Table displays feature the art  and artists that, truly, offer endless inspirations for idyllic times at the beach.

More than 200 artists from across the Pacific Northwest are featured in the Faiweather House and Gallery, a business that has been an anchor for Seaside’s growing arts scene for more than 12 years. A variety of mediums include original paintings, sculptures, ceramics and jewelry.

New pieces and artists are added each month, making the Fairweather House and Gallery a must-visit destination in Seaside, Oregon for art connoisseurs.

 

Art by Jan Shield,  glass by Sandy and Bob Lercari,  coral platter by Rinee Merritt, handmade box by Christine Trexel and origami garland by Peggy Evans.
Fairweather House and Gallery is a place to see finished creations of bowls, platters and sculpture, as well as contemporary paintings.

Jewelry by Cher Flick, Mary Hurst and Alan Stockam.  Myrtle wood by Fred and Janice Lukens.  Ocean scape painting by Ron Nicolaides. Gull portrait by Leah Brown.  Nantucket basket by Carol Bolster.  Sea anemone study by Jon Anni. Sail boat water colors by Paul Brent.

 

With appreciation to Linda Fenton-Mendenhall,  photographer.

 

To learn more about the gallery, please go to www.fairweatherhouseandgallery.com

For more info, go to http://www.fairweatherhouseandgallery.com/ …artists/ Paul Brent

 

 


Marga Stanley, artist

 

 

Emily Miller with her 100 Turtles Project

 

 

 

 

 

 

 

 

Victoria Brooks

For more info go to http://www.fairweatherhouseandgallery.com/ …artists/ Victoria Brooks

 

For more images, please go to http://www.facebook.com/  Seaside First Saturday Art Walk

 

Photo collages by Linda Fenton-Mendenhall

Photo by Neal Maine / PacificLight Images
Bald eagles on Clatsop Beach.

Image title:  Eagle Speak

 

After a thirty-year career as an award-winning biology teacher at Seaside High School, Neal Maine became the first executive director of North Coast Land Conservancy, which he co-founded in 1986. Since his retirement from the land trust in 2010, he has pursued his passion for nature photography through PacificLight Images dedicated to raising awareness of coastal ecology and the wildlife with whom we share the region’s estuaries, freshwater wetlands and forests. His photography centers around coastal and Columbia River landscape, ecology and the rich estuary habitat with the surrounding wetlands and forest systems.

PacificLight Images is dedicated to working with coastal communities to protect wildlife habitat and its connectivity. A percentage of all photography sales are donated to North Coast Land Conservancy to help further this goal.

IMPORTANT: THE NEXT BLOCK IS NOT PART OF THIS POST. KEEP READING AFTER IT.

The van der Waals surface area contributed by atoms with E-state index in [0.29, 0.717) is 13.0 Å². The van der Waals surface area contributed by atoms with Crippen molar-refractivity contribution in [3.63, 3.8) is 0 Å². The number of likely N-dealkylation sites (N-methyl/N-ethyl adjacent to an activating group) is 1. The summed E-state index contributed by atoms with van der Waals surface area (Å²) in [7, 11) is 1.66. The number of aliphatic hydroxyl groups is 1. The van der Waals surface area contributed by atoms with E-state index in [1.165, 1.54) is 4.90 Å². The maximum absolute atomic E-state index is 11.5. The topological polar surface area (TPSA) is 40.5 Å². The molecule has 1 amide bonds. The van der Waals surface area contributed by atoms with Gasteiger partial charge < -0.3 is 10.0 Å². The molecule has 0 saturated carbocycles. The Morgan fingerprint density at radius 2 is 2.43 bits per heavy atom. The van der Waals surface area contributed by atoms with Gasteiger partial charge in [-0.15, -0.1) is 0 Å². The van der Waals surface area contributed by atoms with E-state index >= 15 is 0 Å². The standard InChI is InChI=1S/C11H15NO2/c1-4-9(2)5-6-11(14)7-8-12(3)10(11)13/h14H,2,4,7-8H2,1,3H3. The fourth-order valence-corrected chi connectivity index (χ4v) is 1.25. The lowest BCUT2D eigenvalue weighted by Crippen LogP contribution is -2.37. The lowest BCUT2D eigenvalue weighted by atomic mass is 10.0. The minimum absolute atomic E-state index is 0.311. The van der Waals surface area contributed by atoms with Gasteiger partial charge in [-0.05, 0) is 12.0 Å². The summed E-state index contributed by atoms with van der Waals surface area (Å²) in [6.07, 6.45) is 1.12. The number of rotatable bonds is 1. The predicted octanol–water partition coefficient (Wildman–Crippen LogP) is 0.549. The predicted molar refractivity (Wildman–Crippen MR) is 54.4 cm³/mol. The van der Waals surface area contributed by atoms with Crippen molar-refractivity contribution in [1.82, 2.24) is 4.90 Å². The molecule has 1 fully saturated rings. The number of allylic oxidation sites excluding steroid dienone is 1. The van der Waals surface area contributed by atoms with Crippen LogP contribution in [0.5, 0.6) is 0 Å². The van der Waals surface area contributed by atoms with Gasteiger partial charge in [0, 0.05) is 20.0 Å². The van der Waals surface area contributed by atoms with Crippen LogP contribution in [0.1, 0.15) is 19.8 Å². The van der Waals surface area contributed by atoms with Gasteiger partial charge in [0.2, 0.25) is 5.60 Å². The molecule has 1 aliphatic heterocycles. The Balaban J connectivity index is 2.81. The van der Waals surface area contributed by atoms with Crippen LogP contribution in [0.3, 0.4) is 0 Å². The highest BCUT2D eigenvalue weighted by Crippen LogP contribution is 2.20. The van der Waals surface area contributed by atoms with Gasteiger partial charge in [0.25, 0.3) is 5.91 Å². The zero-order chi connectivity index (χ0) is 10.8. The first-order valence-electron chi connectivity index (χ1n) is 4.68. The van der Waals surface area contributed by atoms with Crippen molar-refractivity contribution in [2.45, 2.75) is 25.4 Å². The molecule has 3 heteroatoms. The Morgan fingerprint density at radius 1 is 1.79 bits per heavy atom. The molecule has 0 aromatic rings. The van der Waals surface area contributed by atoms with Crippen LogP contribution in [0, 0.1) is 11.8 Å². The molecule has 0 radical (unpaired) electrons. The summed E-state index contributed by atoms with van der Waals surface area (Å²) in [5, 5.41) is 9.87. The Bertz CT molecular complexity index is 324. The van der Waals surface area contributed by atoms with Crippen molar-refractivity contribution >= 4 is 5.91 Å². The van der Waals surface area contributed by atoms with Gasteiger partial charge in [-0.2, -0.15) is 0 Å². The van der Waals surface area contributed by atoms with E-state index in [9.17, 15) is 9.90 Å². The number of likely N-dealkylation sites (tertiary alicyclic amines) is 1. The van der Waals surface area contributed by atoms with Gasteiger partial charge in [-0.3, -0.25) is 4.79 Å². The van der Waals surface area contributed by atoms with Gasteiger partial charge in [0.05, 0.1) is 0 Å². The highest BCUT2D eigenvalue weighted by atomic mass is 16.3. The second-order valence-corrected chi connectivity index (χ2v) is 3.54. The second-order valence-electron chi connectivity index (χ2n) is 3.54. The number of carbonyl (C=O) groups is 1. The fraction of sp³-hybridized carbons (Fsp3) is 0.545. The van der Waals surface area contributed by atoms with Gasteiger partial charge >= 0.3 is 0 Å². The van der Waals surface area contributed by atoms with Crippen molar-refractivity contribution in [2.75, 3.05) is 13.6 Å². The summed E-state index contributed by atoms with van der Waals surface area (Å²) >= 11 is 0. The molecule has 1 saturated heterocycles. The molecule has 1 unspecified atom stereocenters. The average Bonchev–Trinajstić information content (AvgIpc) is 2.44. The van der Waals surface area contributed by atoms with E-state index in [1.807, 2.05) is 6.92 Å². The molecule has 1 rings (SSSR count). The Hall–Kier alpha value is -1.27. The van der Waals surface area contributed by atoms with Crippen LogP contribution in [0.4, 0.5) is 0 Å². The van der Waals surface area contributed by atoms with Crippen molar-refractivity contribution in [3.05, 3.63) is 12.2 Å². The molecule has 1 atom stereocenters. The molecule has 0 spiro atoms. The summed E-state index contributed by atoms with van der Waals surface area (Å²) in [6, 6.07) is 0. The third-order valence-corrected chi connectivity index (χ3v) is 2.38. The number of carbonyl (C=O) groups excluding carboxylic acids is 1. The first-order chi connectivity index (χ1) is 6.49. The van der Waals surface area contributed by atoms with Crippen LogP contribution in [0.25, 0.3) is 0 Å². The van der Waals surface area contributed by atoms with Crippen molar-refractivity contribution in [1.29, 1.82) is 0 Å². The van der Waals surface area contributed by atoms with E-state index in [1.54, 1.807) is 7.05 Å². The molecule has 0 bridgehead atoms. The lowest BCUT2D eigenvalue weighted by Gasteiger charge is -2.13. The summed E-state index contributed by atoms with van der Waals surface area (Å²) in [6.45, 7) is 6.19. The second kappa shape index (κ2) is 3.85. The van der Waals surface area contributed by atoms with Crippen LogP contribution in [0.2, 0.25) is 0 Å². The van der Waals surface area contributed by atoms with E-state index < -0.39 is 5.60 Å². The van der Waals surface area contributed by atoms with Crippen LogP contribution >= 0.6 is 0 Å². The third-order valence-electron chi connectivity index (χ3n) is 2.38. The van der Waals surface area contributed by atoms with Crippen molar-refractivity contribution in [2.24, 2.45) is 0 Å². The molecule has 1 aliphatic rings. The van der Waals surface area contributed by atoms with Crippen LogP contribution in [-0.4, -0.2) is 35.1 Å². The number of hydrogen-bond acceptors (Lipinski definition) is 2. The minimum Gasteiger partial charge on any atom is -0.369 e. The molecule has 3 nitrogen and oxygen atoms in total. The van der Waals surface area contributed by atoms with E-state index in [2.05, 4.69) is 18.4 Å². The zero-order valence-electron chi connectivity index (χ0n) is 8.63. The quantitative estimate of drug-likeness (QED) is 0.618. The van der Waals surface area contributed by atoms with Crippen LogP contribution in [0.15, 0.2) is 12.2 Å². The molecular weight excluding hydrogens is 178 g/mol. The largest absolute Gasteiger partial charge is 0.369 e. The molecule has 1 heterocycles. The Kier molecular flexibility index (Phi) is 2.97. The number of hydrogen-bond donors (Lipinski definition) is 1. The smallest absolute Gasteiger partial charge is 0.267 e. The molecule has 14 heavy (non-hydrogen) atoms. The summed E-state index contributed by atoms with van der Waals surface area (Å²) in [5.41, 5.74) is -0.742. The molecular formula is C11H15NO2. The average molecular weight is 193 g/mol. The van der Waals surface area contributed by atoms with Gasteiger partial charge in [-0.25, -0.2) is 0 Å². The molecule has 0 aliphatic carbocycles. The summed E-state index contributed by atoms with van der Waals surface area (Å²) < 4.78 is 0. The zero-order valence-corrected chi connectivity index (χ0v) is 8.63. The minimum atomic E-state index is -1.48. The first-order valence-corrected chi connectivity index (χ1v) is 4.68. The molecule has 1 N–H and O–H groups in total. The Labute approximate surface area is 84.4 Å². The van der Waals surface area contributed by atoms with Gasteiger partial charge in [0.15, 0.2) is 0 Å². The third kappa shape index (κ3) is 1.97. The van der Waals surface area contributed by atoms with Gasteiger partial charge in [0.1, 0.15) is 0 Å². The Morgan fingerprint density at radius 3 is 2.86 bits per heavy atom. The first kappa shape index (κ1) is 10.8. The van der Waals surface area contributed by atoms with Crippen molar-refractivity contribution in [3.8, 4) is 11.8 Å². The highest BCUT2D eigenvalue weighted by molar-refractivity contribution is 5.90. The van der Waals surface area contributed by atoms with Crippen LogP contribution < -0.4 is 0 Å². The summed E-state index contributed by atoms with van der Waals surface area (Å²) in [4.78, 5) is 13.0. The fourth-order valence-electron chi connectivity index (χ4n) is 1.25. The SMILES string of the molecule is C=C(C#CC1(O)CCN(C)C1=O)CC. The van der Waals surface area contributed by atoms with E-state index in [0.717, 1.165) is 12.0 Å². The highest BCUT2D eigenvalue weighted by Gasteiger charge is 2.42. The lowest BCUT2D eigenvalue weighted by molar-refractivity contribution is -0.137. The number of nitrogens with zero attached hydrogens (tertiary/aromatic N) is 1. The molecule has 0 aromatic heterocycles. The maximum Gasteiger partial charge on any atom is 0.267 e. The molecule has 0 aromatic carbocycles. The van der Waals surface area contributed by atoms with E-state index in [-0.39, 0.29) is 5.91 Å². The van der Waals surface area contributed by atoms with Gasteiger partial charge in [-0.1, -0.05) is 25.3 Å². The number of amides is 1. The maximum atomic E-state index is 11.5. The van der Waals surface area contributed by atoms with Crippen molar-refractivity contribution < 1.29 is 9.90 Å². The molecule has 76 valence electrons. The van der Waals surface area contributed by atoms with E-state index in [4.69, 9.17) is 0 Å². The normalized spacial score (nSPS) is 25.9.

Eagle Sunrise by Neal Maine

 

On June 20th, 1782 the American Bald eagle was chosen as the symbol of the United States of American because of its long life, strength, majestic look and its representation of the freedoms enshrined in out constitution.

 

 

Image title:  Shaped by Wind.  Neal Maine/ PacificLight Images

 

Eagle conservation lecture  notes by naturalist Neal Maine:

Neal Maine graduated from Seaside High, returned as an educator in the Seaside School District.

It was not until 20 years after collage that he viewed an eagle on the North coast for the first time!

In 1961, the United States Fish and Wildlife Service (USFWS) counted  only 471 pairs of Amercian Bald Eagles.

 

 

Neal Maine lectures during a Fairweather Gallery event.

 

 

July 7- July 31

Fairweather House and Gallery

100 Turtles project by Emily Miller

 

“I have spent my life on the coast, and all my artwork has its roots in my love of the sea. I see the coast as a border between the known and the unknown, and a place where our connection to larger natural systems becomes clear. My artwork focuses on the delight of exploring this mysterious and beautiful environment. I found a positive voice in SeaLegacy, a conservation group creating a movement towards healthy oceans through visual storytelling. 25% of July sale proceeds in support of SeaLegacy,”  Emily Miller.

Launching of the 100 Turtles project by artist Emily Miller, who has spent the early summer sculpting tiny ceramic sea turtles: curling and shaping two hundred front flippers and carving details into two hundred eyes.

 

 

 

 I found a positive voice in SeaLegacy, a conservation group creating a movement towards healthy oceans through visual storytelling. 25% of July sale proceeds in support of SeaLegacy,”  Emily Miller.

 

 

For more info go to

 

http://ejmillerfineart.com/news/2018/06/14/100-turtles-project/

 

 

Read more:

The Story of Silent Spring. How a courageous woman took on the chemical industry and raised important questions about humankind’s impact …

http://www.rachelcarson.org/

Perhaps the finest nature writer of the Twentieth Century, Rachel Carson (1907-1964) is remembered more today as the woman who challenged the notion that …

 

To view more Neal Maine images, please visit  www.fairweatherhouseandgallery.com